Posts Tagged ‘Nine’

Hasan A. Yahya, PhDs. A writer from Michigan, USA.

It’s no surprise that fast food plays a large part in the diet of most Americans. We’ve seen the effects that dietary degradation can have upon our health. More  and more children, from 3 to 9 are suffering from obesity. A good portion of pre-school children are overweight. Children that are overweight are at an increased risk for health problems such as high blood pressure, diabetes and other conditions. Parents often complain that their children are picky eaters. And they  should re-evaluate the eating habits of the whole family. It is time for mothers to try new ways to produce and present food to their children. Here are some ways to change your child habits of eating:

Keep in mind that more calories don’t necessarily mean more nutrition. Ask your child for his or her opinion.
Write a list of your child’s favorite foods then look through recipes for different ways to prepare those foods while integrating new foods into your meals.
It is normal to receive your child rejection to some foods, your child will not like every food you serve. That’s okay. Like yourself, probably certain foods that you don’t like. So, your child doesn’t have to like every food in order to eat healthy.
Let them share food preparing: Get the kids  involved. Let them help you prepare a meal.  Prepare a food that you normally don’t include in your regular meals. Try a new recipe.
You are the role model for your children: Set a good example for your children through your own healthy eating habits. Break up the mealtime routine.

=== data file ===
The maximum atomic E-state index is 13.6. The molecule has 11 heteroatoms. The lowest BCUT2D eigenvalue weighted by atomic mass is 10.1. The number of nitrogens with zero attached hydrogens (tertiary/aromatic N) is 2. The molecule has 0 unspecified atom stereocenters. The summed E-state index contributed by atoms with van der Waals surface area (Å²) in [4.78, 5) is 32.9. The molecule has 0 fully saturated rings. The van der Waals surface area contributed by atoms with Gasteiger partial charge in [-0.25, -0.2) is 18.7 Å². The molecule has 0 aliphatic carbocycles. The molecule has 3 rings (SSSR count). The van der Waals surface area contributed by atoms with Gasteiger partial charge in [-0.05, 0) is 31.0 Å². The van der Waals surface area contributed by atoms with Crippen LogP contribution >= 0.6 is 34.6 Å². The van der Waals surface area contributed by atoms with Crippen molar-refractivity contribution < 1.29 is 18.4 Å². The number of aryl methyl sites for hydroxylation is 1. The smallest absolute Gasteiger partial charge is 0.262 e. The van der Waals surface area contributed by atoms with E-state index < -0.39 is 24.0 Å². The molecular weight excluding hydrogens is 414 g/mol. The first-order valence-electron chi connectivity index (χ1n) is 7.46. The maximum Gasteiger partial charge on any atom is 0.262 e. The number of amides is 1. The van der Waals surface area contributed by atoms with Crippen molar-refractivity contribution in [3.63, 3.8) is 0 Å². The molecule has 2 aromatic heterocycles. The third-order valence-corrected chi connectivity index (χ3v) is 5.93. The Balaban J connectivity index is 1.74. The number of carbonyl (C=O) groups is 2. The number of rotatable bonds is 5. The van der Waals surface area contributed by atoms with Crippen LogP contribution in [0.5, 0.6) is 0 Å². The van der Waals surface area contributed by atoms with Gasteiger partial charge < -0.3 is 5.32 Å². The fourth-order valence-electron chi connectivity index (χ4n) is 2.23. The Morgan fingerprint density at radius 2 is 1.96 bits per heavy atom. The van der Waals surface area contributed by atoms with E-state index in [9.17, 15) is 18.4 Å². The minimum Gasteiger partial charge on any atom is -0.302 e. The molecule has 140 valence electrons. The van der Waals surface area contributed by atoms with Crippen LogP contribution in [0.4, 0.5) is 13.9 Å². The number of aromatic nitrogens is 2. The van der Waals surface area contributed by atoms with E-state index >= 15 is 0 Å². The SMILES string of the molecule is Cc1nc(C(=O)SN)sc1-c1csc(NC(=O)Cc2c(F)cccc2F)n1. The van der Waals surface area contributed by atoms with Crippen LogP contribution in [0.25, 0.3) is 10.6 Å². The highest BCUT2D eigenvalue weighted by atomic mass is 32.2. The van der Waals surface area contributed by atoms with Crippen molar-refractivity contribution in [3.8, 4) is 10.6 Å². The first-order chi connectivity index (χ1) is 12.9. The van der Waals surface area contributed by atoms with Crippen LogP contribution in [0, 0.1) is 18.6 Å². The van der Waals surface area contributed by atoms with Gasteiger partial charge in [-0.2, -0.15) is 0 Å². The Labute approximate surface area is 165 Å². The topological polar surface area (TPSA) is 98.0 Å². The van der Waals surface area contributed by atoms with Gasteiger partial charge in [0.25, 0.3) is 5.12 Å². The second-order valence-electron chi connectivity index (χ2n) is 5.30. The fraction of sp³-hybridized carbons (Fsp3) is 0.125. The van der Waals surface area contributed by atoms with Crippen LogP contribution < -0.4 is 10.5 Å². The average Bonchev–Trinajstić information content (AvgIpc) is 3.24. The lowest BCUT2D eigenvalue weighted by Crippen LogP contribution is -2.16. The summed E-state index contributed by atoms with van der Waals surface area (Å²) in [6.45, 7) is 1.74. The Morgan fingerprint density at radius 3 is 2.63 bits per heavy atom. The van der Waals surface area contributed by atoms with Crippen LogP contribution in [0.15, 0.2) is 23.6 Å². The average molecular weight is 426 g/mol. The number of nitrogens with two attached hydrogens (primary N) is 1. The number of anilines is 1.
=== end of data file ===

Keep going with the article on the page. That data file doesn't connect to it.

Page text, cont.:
The factor of child personality:  Your child personality  plays a great role when it comes to how he or she will respond to new foods. It’s important to understand your child’s personality as you are offering up a world of food to her/him.  Children usually respond by behaving in the way that gets them attention. If they are labeled as picky, as they will act that way and thus exacerbate the problem. Specialists suggest that you try not to react dramatically  if your child turns his nose up to a food and resist the urge to label him as ‘the hater of all that is green.’  He will pick up on your reaction and repeat his behavior again and again.
There are ways to help children expand their dietary delights. Keep trying new dishes. Add a variety of foods. Don’t get stuck in the rut of preparing the same meals repeatedly. If children say they don’t like a particular food encourage them to taste it but don’t try to force them to eat it. Try the same food again at a later time or use the same food in a different way.
Repetition of providing food several times:  Research shows that it takes 8 to 15 times of introducing a new food to a child for him to accept it. This means  that you need to offer that food an average of 10 times before your child will consider eating it. 
 Studies have shown that food preferences are shaped between the ages of three and five.  In many cases, be patient, and repeat doing the same thing one more time. Sure! you will succeed. (571 words) wwwaskdryahya.com

Sources: http://livingstonparentjournal.com/

http://www.associatedcontent.com/article/125373/how_to_change_your_childs_eating_habits_pg2.html?cat=25